For the first time, the notion of “challenging China” will be included in the “NATO Strategic Concept” to be published at the Madrid summit of the transatlantic military bloc this week. The document, last updated in 2010, outlines the security challenges facing NATO and, at the same time, outlines an action plan against the main dangers.

Almost simultaneously, the G7, the group of the seven major democratic economies on the planet, used harsh language against China in its statement on Tuesday, just days after launching a $ 600 billion infrastructure investment plan. , meant to counter the controversial “One Belt, One Road” initiative, the soul project of Chinese President Xi Jinping

European leaders have become increasingly distrustful of China in recent years, and their concerns have worsened in recent months as Beijing has repeatedly refused to condemn the Russian invasion of Ukraine and strengthened ties with the Kremlin.

Unite against Xi

While some NATO members want to ensure that the organization remains focused on Russia, the United States – by far the strongest member of the transatlantic military bloc – has called China “the most serious long-term challenge to the international order.”

This week’s political and diplomatic developments, which show that the Chinese regime is more in the spotlight than ever before, point to a growing alignment between the United States and its partners. The positions expressed by the G7 and NATO mark a significant failure for Beijing, which has tried in recent years to create a gap between American and European positions on China.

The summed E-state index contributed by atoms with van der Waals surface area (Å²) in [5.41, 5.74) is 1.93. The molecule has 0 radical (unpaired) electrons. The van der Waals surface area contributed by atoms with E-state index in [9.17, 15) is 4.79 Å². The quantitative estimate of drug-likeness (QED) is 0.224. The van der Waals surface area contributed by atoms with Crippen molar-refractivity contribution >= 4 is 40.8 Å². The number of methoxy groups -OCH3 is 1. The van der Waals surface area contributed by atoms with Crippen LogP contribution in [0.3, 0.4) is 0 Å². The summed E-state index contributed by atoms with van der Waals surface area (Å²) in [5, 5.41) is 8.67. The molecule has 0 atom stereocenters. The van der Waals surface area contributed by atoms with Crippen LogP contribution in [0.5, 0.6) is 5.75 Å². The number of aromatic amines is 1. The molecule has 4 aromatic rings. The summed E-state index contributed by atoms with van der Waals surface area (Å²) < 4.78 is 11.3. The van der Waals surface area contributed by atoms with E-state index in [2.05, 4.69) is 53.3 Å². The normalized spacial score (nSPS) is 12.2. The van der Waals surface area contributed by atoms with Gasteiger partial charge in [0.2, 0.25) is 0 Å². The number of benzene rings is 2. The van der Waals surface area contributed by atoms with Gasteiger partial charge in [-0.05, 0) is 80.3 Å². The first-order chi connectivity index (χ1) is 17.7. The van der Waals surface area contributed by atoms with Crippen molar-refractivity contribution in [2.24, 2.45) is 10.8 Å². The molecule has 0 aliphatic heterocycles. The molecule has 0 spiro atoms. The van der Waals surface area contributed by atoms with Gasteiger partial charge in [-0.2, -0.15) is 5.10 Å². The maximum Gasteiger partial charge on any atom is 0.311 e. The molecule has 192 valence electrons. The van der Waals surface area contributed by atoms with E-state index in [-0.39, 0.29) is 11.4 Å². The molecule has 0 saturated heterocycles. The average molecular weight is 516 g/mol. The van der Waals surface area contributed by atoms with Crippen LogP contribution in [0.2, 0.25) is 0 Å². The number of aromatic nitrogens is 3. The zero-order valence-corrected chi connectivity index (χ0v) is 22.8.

The combination of the harsh language used by the G7 and the official inclusion of China in NATO’s strategic documents is thus undoubtedly a severe blow to the communist regime led by Xi Jinping.

Disastrous association

Through the voice of his spokesman, Zhao Lijian, the Chinese Foreign Ministry tried on Tuesday to protest against the imminent categorization of the Asian colossus as a “systemic challenge”, in the new strategic vision of NATO.

“We solemnly call on NATO to immediately stop spreading false and provocative statements against China,” the spokesman said, adding that the Western alliance should “stop trying to disrupt Asia and the world after disrupting Europe.” ”.

It is this rhetoric – blaming NATO for “disrupting” Europe – that seems to have exacerbated European sentiment against China, as Beijing refuses to condemn Russia’s actions in Ukraine, including killing civilians, while actively blaming the US and NATO for the war. of Moscow.

China “has aligned itself very quickly and very clearly – at least in words, not so much in deeds – with Russia,” while the transatlantic partners have united against the Russians in support of Ukraine following the invasion. the Chatham House think tank in London.

The contrast between the two sides contributed to the emergence of the “democracies versus autocrats” discourse in Europe, he added, adding that domestic politics also plays an important role in defining this rift.

“In Central and Eastern Europe, where Russia is considered by far the main security threat, relations with China had already begun to fall apart, but the fact that Beijing has so clearly aligned itself with Moscow has accelerated change,” said the expert from the British think tank.

Towards an Asian NATO

Against the background of the war in Ukraine and the ideological schism between the West and autocratic regimes, NATO is expanding not only in the Nordic countries, but also wants to co-opt countries in the Asia-Pacific region, such as New Zealand, Australia, South Korea and Japan.

Closer relations between the transatlantic military alliance and these countries have further angered China, which claims that NATO is trying to expand its presence in the Indo-Pacific region, which Beijing considers its own area.

With their eyes on the war in Ukraine, the democracies in the Pacific now seem to realize, better than ever, that the only solid guarantee against an expansionist colossus is to join the Western military bloc.

“We cannot allow Cold War wastewater to drain into the Pacific Ocean; this should be the general consensus in the Asia-Pacific region! ”

Global Times, unofficial Communist Party of China

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